The boy leaves his poem
For the cool outdoors


Now I am going to leave you with works of some of the famous classic Haiku masters to give you a feel of it over the centauries.

The four poets represented here are the most celebrated and best-loved in the Japanese tradition. Though very different poets, each of thee haiku masters presents us not only with work of outstanding longevity, but with an example of an artist struggling successfully with difficult and often tragic circumstances.

The sublime work of Basho (1644-94) towers above almost everything else. Buson (1716-83), whose genius was expressed in painting as well as poetry, was his more than worthy successor. The deeply humane poet Issa (1762-1826) is perhaps simply the most loved Haiku poet, while the poetry of heroic and tormented Shiki (1867-1902) holds an unassailable place in modern haiku history. Shiki is also remembered as the literary theorist who converted the traditional terms Haikai and Hokku into the new word Haiku, a term suggesting an independent, free-standing 17 syllable Hokku like poem.

Matsuo Basho (1644-94)

Summer grass
All that remains
Of warriors’ dream
To a leg of a heron
Adding a long shank
Of a pheasant.
Sleep on horseback,
The far moon in a continuing dream,
Steam of roasting tea.
A autumn wind
More white
Than the rocks in the rocky mountain.
It should have
Stayed green
This bright red pepper!

Buson Yosa (1716 ~ 1783)

A paper kite flies
Just where it was
In yesterday’s sky

Peony petals fall
Piling one on another
First two, then three

Spring evening.
To the half dying incense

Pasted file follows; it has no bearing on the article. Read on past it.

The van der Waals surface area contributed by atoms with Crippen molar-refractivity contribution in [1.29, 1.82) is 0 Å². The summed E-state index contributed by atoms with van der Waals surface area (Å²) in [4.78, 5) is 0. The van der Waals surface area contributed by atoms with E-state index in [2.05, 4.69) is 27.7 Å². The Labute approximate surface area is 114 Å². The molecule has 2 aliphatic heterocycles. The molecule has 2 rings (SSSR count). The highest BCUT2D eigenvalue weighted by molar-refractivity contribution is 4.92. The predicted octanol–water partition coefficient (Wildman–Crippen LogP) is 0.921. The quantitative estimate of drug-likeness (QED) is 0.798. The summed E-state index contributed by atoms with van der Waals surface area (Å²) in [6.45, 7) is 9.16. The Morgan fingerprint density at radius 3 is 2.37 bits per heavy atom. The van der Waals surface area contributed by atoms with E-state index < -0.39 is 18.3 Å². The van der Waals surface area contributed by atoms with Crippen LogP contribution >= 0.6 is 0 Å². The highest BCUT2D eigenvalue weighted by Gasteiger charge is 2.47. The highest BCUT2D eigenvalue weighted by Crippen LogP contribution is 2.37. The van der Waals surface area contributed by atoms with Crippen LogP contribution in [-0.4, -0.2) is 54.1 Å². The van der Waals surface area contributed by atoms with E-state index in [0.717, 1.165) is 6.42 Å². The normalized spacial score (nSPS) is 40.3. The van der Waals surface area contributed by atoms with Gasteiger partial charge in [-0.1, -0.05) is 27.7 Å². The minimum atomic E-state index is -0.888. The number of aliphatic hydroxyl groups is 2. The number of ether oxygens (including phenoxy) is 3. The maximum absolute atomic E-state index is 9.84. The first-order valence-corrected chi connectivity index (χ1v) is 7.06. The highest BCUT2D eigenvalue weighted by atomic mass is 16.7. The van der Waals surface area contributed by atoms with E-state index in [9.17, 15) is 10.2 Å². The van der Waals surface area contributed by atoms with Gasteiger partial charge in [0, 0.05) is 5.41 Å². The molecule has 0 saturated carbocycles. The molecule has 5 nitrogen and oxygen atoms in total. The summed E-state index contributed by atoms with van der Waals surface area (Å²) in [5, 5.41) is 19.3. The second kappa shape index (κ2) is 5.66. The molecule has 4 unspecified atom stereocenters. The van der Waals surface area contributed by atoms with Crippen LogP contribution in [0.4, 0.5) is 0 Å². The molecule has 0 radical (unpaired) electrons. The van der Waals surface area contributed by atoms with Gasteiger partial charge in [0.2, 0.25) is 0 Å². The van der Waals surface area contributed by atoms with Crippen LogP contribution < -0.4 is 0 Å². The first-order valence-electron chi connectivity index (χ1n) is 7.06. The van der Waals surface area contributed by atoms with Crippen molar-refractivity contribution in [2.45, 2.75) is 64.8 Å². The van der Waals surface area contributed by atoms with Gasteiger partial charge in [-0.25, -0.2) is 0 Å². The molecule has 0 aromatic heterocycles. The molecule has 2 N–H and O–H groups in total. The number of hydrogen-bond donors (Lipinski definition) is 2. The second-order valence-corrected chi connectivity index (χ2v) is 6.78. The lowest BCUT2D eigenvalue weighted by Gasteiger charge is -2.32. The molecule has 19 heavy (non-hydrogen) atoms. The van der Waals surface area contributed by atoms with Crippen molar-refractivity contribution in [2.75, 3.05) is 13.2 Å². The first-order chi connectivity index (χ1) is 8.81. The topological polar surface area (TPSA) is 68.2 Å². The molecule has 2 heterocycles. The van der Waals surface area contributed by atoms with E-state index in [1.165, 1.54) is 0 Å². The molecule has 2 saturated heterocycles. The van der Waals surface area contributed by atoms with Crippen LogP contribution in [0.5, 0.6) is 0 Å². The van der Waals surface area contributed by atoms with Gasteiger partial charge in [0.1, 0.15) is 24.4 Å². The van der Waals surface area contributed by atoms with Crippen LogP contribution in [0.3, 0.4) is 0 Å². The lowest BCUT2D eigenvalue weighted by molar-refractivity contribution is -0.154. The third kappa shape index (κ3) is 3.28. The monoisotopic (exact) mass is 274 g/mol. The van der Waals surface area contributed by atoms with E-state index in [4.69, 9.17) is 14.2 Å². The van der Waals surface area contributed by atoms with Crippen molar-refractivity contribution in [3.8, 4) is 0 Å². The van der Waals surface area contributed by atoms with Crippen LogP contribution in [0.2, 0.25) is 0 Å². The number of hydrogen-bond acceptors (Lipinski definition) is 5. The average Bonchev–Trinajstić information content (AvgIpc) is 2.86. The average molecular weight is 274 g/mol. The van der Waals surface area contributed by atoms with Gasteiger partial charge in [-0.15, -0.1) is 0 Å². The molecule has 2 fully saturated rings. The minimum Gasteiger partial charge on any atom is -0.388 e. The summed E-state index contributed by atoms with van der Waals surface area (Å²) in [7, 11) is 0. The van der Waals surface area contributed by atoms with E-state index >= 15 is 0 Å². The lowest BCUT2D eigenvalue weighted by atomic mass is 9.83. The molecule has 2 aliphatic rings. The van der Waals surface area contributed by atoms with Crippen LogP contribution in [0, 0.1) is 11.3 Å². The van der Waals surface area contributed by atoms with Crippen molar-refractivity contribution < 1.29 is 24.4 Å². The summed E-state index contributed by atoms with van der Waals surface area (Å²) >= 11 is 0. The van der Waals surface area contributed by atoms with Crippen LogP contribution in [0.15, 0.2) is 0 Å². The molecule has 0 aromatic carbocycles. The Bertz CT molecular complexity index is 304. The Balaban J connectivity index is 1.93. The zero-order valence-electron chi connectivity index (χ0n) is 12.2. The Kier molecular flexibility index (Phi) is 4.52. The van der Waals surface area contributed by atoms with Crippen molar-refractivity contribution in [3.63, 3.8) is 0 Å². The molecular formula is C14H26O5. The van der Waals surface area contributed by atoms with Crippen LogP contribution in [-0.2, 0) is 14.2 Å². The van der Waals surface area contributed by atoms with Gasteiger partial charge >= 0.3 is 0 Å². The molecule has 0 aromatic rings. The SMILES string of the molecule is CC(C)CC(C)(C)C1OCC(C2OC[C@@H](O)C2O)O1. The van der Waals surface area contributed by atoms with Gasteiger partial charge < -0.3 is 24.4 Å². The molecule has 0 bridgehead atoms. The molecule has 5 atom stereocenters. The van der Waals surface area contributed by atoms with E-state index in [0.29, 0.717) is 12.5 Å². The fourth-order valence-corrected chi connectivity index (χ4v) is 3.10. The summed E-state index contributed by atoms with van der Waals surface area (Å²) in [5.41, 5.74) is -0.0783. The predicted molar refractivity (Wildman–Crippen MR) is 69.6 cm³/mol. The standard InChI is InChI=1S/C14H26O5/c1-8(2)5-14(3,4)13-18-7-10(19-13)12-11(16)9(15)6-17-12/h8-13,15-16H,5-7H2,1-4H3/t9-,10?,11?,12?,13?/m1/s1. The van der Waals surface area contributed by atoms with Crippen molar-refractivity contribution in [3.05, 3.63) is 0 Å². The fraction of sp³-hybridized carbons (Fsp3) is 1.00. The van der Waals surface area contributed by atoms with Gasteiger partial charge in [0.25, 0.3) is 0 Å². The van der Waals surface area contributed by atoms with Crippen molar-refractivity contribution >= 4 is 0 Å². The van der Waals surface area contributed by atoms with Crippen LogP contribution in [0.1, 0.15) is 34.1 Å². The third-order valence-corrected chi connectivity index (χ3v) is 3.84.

I add it.

Short summer night.
A dewdrop
On the back of a hairy caterpillar.

Being awake
He says he is already asleep.
Autumn chilly night.

Kobayashi Issa (1762 -1826)

This mushroom is
Deadly, and,  ofcourse
It’s also very pretty

Is that crow tilling
The field or just
Walking around

Little snail
Slowly, slowly
Climbs Mount Fuji

How beautiful to see
The milky way through
A hole in the window

Come on: let’s play
Together, then,
Little motherless sparrow

Shiki Masaoka (1867 ~ 1902)

Everyone’s gone home
The fireworks are over,
How dark it has become!

Again and again
I ask how high the
Snow outside is piled…

Thawed out pond.
A shrimp moves
Among old algae.

How cool it is!
A small crab, in the rain,
Climbs on a pine.

Lotus leaves in the pond
Ride on water.
Rain in June.

Hope you have enjoyed this feature and enthused enough to try your own hands at writing Haiku. Feel free to get in touch with me for any further information … I will at some point of time would like to write an article on the History of Haiku … Please follow this blog to be informed about this post in near future.

Text and Image Sources: Tom Lowenstein’s Classic Haiku and Wikipedia

a) The views in the article are mine, where ever not mentioned otherwise. I have tried to give, as far as possible, all the sources of the text and images that I have used in the article, if I have missed out someone or something, let me know. I will amend the same.

b) I don’t claim to be an expert in Haiku (actually I don’t limit myself to the rules of classical Haiku hence I mostly call my writing in this genre as Haiku-T). This article intends to give a general idea about Haiku for the beginners as well as sharing of my thoughts about it. Those who are serious students of Haiku should either check with Haiku Society of America or the local universities.
 नमः शिवाय
Om Namah Shivaya
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  1. your post are always so packed with great info :)

  2. love the history very interesting, great art work too.

  3. Thank you for this post! I am still reeling from that Langston Hughes piece. Wow!!

  4. Great post shashi. Very informative with some great haiku. Many thanks

  5. nice information and beautiful pictures displayed :)